The aim of Hooker was to give us a prose that should be at once simple and impressive. Sidney had combined simplicity with cadence. Hooker gave to the cadence a finer and more sustained rhythm. In point of time he is the forerunner of Lyly, but he certainly carried prose style to a higher stage of development, arid if less powerful an influence in his day than either Lyly or Sidney, exerted in the long run a more potent one.

Theological literature very rarely lends itself to literary excellences. Of how few modern theologians can it be said that they had the art of saying well what they had to say. But Hooker will be remembered not merely as that first vernacular defender of the English Church, but as a writer of fine, eloquent prose.

Sir Walter Raleigh

Sir Walter Raleigh, one of the most versatile, brilliant, and daring spirits of his time, whose achievements give a color to the period in which he lived, was born near Burleigh Salter ton in 1552. His father had married the widow of Other Gilbert, thus Walter Raleigh was the half- brother of Sir Humphrey Gilbert, the explorer, who took possession of Newfoundland, oldest British colony, in 1583.

Remarkable, as was Raleigh’s physical activity, no less restless was his mind. When imprisonment gave enforced leisure to the one, the other part of him went a-roving.

He was a verse-writer of distinction – does not Gabriel Harvey speak of his “fine and sweet invention”? And wrote a fine sonnet that was appended to the first edition of the Faerie Queen and many poems signed “Ingot,” published in England’s Helicon.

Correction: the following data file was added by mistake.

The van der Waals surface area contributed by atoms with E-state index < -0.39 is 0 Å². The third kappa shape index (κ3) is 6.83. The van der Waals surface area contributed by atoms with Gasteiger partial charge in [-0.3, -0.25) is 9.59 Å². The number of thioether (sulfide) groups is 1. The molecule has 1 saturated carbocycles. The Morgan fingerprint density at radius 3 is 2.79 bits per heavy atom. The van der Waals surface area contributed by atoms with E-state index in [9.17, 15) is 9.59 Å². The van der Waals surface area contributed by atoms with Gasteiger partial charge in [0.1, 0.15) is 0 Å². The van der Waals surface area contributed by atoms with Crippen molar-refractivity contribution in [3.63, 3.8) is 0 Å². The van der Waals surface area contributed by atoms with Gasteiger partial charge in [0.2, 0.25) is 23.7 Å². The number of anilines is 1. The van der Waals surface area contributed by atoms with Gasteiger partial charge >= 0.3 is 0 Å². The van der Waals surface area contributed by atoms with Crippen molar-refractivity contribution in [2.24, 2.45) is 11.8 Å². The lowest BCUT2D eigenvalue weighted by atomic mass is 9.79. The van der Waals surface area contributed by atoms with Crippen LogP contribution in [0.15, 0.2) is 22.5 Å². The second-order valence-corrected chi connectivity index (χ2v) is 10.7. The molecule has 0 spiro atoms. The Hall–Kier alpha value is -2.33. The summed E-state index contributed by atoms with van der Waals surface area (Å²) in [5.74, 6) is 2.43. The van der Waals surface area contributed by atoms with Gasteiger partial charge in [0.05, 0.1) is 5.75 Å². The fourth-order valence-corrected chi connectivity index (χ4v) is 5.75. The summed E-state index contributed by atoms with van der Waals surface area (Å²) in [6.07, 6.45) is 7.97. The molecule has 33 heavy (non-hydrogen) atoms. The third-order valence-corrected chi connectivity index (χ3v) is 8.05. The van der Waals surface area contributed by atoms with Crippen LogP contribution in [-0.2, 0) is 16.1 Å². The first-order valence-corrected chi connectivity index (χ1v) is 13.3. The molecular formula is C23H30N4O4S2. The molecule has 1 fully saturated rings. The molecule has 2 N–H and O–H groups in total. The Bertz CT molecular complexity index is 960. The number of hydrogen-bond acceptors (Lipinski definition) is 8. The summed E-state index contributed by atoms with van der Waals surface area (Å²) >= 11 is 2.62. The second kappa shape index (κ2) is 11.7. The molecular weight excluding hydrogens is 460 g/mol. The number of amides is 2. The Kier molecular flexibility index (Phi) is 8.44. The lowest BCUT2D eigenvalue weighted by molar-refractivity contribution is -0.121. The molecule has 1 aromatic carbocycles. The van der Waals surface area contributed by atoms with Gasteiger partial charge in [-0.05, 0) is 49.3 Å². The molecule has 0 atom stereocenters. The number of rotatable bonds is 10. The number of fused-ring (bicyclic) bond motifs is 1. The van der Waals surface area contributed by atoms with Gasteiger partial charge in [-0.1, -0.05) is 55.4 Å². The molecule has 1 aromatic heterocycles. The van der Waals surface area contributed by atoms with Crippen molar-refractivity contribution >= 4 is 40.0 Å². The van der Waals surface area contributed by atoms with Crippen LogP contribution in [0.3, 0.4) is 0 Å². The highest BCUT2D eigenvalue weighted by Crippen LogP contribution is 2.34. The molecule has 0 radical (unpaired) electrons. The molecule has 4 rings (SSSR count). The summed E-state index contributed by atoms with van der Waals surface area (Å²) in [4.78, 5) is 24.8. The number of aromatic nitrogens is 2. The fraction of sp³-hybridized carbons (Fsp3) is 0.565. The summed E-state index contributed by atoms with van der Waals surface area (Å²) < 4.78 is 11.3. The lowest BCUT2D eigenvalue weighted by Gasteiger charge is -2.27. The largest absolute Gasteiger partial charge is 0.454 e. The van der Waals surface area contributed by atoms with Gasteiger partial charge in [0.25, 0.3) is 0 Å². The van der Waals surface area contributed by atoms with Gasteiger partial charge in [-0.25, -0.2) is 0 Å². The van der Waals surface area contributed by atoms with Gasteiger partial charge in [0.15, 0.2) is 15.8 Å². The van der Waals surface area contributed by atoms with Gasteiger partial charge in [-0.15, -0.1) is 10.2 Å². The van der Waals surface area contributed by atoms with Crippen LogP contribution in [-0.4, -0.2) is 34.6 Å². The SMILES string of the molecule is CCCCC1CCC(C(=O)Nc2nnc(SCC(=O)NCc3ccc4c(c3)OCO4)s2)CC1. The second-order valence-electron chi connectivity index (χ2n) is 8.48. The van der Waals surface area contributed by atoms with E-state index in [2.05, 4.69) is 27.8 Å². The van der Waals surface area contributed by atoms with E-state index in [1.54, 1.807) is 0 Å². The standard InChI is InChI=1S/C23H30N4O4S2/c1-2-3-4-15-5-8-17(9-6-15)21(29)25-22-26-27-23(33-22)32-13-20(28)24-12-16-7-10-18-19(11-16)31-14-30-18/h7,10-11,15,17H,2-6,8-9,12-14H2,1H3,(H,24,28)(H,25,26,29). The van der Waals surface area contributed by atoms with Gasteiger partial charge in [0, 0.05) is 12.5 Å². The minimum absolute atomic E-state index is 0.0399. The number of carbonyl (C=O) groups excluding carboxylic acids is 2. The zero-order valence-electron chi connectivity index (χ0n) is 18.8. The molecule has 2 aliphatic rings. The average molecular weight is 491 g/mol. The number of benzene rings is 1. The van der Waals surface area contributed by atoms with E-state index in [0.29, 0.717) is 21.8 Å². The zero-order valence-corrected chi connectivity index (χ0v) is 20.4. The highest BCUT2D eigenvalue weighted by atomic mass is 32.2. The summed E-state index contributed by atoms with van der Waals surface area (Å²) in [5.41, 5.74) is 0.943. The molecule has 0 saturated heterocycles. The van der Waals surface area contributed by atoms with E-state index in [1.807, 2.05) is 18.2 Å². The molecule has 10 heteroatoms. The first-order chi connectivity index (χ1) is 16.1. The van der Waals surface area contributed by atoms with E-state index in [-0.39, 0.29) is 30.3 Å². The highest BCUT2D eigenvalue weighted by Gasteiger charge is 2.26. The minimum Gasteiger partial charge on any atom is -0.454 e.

As to his prose, perhaps his most notable achievement was the History of the World, a serious, discursive review of the past and present very popular for its treatment of Biblical history and early times, but disliked by James, “for being too saucy in censuring Princes.”

It is rich in fine passages of eloquent prose and is also an interesting piece of self-revelation. Its chief defect, an entire lack of humor, is felt at times, but is largely counterbalanced by the picture it presents of a restless, adventurous and ambitious spirit, with a rich sense of the fullness of life and a tragic appreciation of its ironies.

“Even such is time that takes on trust Our Youth, our joys, our all we have, And pays us but with rust and dust.”

Literary Works

1. Fight about the Islet of the Azores, appeared in 1591.

2. A Discovery of the Empire of Guiana, 1596.

3. History of the world, written during his imprisonment, 1612.

4. Verses found in his Bible in the Gatehouse in Westminster, 1618.

5. Cynthia, lost until part of it was published by Dr. Hannah in 1885.

6. The Pilgrimage, supposed to be written in 1603.

7. Poems on Sir Philip Sidney, 1591, without his signature.

8. The Lie first appeared in print in 1608.

9. Nymph’s Reply, the Prerogatives of Parliaments, The Cabinet Council, published by Milton in 1658.

10. The Discoveries.” Perfect piece of writing.”

11. Advice to his son. William Webbed